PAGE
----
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Google Apps has been embraced by millions of schools and campuses, but is your classroom getting the most from it? Join educator Aaron Quigley as he shows K–12 teachers how to use Google Apps for Education to streamline communication, save time, and increase content mastery. Administrators can learn how to set up Apps for Education, verify your domain name, and add users, while teachers learn how to sort personal from school email, set up email signatures, add events to calendars, and create lesson plans with Google Drive. Administrators and teachers alike can learn how to set up custom Google sites for collaboration with parents and students, and extend Google Apps with apps like YouTube and Google Scholar.
Inside of Google Drive, I have the ability to create something known as Google Docs, or Google documents. These are a variety of file types that are actually run directly in your web browser. This can be a nice feature, because we start creating documents, and spreadsheets, and presentations. If someone doesn't have the appropriate software in their computer, they don't have the ability to view it. However with Google Docs, anyone that has access to Google can actually view this particular document. There are several types of Google Docs that are available to us. To access them, the first step is to go ahead and log into your Google Drive. From your Google Drive we can go ahead and create docs by clicking the Create button on the left-hand side.
Here I can chose to create a document which functions a lot like a Microsoft Office Document. A presentation which functions a lot like PowerPoint. A spreadsheet which works a lot like Microsoft Excel. I can create forms which are a graphic way for people to enter information that is then stored in a spreadsheet. And I can also create drawings. In addition to creating these various documents, I also have the ability to create folders to organize these documents. Now, Google Documents act a little bit different than their Microsoft counterparts. For example, let's go and click on Document. The first thing you probably notice is if I go to File, there's no save option.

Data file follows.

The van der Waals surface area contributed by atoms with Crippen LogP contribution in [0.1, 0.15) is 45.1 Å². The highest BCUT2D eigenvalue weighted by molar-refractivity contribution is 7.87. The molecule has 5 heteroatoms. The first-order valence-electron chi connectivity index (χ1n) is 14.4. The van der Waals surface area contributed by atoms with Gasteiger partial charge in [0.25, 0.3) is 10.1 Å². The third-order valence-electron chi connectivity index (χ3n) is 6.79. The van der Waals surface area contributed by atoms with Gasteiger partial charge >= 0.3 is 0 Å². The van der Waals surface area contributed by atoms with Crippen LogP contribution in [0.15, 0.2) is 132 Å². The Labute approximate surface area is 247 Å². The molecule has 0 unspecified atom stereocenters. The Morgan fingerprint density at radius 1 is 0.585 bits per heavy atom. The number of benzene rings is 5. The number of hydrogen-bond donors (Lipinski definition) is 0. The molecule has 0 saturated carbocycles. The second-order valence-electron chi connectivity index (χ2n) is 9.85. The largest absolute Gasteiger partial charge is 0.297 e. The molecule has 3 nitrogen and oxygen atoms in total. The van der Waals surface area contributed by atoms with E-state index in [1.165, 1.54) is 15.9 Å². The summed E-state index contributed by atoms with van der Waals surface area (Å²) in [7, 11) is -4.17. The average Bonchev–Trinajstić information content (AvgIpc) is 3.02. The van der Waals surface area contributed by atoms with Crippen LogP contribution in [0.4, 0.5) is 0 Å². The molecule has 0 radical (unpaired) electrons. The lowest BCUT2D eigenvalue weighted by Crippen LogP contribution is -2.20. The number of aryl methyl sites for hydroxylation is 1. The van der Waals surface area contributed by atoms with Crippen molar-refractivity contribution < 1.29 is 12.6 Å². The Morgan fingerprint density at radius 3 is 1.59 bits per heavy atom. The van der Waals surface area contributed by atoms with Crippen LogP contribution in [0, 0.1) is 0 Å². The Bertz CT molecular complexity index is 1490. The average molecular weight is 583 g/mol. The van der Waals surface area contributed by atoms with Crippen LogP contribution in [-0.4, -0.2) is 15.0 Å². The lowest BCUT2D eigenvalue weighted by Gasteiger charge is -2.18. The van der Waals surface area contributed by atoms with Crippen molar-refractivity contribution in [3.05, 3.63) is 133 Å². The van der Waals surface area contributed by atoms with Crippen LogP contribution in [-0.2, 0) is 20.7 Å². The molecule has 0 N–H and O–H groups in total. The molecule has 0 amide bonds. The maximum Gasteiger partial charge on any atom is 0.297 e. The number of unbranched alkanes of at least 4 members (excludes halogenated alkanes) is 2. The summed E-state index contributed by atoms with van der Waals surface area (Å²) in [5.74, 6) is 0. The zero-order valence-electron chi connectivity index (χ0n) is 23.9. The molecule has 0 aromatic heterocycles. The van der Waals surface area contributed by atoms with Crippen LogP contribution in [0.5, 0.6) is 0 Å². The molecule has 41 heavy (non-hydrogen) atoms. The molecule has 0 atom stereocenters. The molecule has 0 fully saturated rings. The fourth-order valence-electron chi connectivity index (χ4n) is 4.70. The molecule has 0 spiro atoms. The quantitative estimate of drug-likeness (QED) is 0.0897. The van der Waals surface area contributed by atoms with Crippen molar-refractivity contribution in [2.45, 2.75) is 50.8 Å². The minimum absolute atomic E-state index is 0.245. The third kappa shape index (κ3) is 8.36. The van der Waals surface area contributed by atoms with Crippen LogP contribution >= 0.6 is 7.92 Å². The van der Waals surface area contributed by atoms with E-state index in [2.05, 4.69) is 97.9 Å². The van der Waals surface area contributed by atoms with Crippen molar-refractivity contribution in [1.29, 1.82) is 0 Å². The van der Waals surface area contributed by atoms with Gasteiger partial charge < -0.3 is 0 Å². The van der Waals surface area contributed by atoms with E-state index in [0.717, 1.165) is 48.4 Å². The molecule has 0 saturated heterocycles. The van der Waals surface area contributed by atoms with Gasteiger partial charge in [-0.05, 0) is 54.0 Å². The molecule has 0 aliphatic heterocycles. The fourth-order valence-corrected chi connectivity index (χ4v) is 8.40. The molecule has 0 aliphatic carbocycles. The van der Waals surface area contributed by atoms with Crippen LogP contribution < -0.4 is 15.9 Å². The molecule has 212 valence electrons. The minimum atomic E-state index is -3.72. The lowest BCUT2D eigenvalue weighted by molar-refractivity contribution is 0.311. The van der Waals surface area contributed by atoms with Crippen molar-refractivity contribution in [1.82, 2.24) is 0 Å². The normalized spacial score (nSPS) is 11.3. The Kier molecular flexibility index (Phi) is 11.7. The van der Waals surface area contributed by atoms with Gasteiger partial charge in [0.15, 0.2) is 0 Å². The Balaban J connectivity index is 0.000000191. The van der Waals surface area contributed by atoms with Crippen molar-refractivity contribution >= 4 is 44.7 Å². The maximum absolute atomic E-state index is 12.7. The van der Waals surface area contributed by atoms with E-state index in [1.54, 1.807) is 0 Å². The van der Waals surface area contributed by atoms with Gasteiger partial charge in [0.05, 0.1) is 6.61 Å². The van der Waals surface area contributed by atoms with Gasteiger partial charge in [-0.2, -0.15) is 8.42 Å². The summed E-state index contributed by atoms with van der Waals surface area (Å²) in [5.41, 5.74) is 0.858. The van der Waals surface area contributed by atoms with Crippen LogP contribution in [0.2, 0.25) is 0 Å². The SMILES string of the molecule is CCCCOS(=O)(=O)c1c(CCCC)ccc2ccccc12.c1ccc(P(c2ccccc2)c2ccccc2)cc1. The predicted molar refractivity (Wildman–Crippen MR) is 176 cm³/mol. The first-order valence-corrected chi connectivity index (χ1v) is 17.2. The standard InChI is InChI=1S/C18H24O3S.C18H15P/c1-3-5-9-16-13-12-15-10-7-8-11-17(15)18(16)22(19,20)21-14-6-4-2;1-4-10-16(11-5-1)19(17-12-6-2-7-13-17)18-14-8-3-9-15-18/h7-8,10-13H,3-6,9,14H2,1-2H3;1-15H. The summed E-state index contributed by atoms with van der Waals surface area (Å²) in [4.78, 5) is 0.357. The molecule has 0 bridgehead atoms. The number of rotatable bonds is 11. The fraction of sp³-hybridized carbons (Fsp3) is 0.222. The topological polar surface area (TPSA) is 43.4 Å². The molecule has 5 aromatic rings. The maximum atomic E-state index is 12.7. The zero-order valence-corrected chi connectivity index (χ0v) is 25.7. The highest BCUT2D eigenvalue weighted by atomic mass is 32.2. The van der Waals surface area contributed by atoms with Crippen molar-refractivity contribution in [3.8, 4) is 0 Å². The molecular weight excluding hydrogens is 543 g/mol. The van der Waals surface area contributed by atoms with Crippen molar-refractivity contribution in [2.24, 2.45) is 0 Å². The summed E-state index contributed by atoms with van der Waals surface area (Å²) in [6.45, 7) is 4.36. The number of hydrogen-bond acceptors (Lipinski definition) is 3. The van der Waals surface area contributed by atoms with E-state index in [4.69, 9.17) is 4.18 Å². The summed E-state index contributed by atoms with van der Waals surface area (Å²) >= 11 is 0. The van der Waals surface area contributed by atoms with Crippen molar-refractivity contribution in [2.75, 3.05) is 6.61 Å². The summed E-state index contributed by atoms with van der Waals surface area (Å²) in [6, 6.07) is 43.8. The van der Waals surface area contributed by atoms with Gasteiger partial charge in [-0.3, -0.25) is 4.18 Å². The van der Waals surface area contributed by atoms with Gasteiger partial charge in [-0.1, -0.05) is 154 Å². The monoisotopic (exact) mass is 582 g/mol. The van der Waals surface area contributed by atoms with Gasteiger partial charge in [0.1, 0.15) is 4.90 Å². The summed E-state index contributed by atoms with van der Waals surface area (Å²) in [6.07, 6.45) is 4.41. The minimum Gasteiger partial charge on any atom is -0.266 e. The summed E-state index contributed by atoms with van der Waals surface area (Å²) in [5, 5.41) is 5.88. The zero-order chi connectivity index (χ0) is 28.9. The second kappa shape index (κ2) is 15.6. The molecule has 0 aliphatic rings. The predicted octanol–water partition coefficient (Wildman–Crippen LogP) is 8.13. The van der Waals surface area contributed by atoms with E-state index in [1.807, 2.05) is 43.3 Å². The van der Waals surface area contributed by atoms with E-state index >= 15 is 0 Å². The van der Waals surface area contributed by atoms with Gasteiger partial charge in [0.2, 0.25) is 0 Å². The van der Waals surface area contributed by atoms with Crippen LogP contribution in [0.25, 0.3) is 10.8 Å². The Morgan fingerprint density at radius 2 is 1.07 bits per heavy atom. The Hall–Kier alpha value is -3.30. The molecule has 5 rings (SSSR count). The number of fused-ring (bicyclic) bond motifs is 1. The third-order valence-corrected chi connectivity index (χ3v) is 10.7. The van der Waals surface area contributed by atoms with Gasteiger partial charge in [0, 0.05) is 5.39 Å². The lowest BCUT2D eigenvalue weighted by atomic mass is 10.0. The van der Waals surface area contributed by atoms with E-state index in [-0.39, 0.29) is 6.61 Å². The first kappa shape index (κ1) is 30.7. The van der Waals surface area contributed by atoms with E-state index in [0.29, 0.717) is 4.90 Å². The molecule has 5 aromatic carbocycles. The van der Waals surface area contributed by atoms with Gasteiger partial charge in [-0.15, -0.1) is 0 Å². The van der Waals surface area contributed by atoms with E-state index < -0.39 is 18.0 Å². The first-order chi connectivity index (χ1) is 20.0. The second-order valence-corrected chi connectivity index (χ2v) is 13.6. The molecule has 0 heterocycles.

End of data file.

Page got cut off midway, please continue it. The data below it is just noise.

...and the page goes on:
So the question becomes how do I save this file? Well Google, because we are working in a web browser, is actually going through every couple seconds and making changes to it. So for example, if I start typing something, you can notice at the top of the screen it says saving and then flips over to all changes saved in drive. Anytime you make changes to this, for example just typing a period, is going to cause Google Drive to automatically save this document. That way just in case my web browser were to crash. This document will be automatically saved. All I'd have to do is log back in, open it up, and all the changes I made would be there for me, ready to move forward.
If your school has a laptop card or you commonly use laptops with students, I highly recommend having students type or work in Google Docs. That way, just in case the laptop battery dies. All the student work is automatically saved. And now a word of caution. Please be sure that you still teach your students how to go in to do File > Save, periodically and frequently as they work in regular documents. Otherwise, when our students move away from Google Docs back to a Word document. They may forget to save. Another major change between Google Documents and Microsoft Word is the document title. Here at the the top of the page I actually see the document title.
To change this I can simply click on it, type something in and then click OK. You'll notice that the title's been changed, as well as the changes have already been saved to the Google Drive. When you're done editing a particular document, there's no need to save. All you have to do is simply close out of it. When I come back here to my Google Drive, I can see that the document has been automatically added.
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